Relapse? Why when everything was going so well?
Things were going so well, then he relapsed. Why?
Posted May 20, 2011
By Carole Bennett, MA
I have been working with a wonderful lady for quite some time helping her understand her husband's alcoholic addiction, as well as guiding her toward her own healthy, confident lifestyle. Everyone was making great strides and days seemed to finally be back to normal. She had reported often that he was clean and sober, attending meetings regularly, found his dream job and they were getting along splendidly.
One day she took a weekend trip and through disconnected and bizarre late night texts from him came to the sad conclusion that he had relapsed in her absence. As per their recovery contract agreement (3 mutually agreeable stipulations - staying clean and sober, keeping his job and being nice to her), he realized that he had broken the sobriety statute and opted on his own to move out and into sober living.
My client was devastated and wondered what had happened from the time she pulled out of the driveway to 48 hours later which resulted in both of their worlds collapsing. Why oh why, when everything was going so well, could this happen? Should she have seen this coming? When she inquired as to why, his response was that his relapse had been percolating for many months and it wasn't personal and she had nothing to do with it. It was just the horrible demon of alcoholism that had plagued his life for years. He was not proud of his actions nor did he defend or justify them; it just happened. He shared that even with his sobriety firmly under his belt, his mind still wondered that maybe, just maybe this time he could drink like normal people. After days in a stupor, he once again realized that he couldn't and started over in his 12- step recovery program.
One of her friends asked her "how bad did he relapse?" After having experienced this before, she retorted that it didn't matter whether it's one drink or 1000, as a relapse is a relapse, and not
only his sobriety, but credibility, reliability, accountability and dependability was now out the window and everything starts over. Her husband felt that the years of sobriety he had under his belt were not wasted, but did admit that with every relapse there is a new sobriety date on the calendar.
So what motivates an individual to purposely put an invisible, destructive gun to their head, and pull the trigger time and time again? As "normies" or healthy ones, we can't imagine how anyone can go down such a path that would deliberately obliterate everything that they/ we hold so near and dear.
Sometimes, when alcoholic starts to get a handle on their recovery, or the going gets too good, they sabotage it. Though they freely admit that they are healthier and feel better, this new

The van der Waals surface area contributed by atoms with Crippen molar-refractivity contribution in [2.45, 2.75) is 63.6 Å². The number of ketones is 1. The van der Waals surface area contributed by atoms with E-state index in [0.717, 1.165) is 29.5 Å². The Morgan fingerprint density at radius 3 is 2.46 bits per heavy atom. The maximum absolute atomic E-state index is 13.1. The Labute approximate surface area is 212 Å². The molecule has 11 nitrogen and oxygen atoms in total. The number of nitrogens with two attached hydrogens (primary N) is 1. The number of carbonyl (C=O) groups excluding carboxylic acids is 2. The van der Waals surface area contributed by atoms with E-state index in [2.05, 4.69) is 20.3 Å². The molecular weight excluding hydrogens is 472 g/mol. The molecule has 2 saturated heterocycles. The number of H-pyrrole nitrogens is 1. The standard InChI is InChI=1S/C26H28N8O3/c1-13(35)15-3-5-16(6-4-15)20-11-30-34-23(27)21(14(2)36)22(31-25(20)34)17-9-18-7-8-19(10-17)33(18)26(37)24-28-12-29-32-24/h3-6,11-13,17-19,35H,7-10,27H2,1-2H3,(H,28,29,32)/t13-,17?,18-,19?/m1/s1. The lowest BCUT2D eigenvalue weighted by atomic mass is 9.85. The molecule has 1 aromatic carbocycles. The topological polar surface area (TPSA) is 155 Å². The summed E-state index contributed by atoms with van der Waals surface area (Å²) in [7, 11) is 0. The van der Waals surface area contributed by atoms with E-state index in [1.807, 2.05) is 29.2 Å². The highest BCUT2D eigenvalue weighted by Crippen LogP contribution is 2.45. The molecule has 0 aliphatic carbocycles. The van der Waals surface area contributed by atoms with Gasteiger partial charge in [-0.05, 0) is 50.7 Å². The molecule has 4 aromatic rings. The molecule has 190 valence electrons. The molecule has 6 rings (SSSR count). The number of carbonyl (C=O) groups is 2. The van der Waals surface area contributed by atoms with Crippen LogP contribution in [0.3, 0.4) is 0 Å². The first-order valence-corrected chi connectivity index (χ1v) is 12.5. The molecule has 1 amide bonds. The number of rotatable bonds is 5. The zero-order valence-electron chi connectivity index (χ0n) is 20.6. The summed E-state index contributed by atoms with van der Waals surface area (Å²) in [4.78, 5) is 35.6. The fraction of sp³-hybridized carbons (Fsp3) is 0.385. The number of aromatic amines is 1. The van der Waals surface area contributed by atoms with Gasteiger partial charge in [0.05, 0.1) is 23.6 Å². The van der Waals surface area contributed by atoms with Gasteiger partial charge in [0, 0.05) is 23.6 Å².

way of life can feel unfamiliar and uncomfortable no matter how hard they try accepting a clean, sober and enjoyable life style. They have known one way for so long (probably a destructive path, but oddly familiar and comfortable none the less), it's exceptionally hard to shake old habits, thoughts and actions.
They might have difficulty trusting that their new life is good, that they've earned it and worked hard to get there, and it will continue to remain so as long as they stay on a clean and sober road. Alcoholic / addicts may not feel they deserve some of the good things that are happening to them, and this can be at the root of their self-sabotage. In addition, the expectations of others
that they will "keep up the good work" can be a lot of pressure.
Sometimes with the slightest hiccup or a continued barrage of hiccups, (whether real or imagined) they retreat to what's familiar, even when they know it's detrimental or may produce substantial wreckage. The ups and downs of life that the "normie" experiences and can work through become monumental hurdles to the alcoholic/addict and life on life's terms can be so daunting and overwhelming, their thinking tells them to bail at whatever cost.
The alcoholic/addict may feel inadequate as comparison to their mates' goals, dreams and accomplishments. They see this as an invisible challenge to keep up or find their own dreams, goals and accomplishments. In doing so, they may raise their bar unrealistically and consequently failure is all too often the outcome. Shame or embarrassment can lead to a relapse.
If you are like my client and have witnessed this scenario with your own loved one, please know that you are not a participant in theirs or anyone's relapse. No matter what you did or did not do, how you said it or didn't say it or whatever role you think you may have played in this outcome, you are not a contributing factor. The alcoholic/addict is the only one in charge of their recovery...or relapse.
My client told her husband that she will pray for the day that when the urge overtakes him again, he will merely say to himself "drinking is not an option" and move on with a confident smile.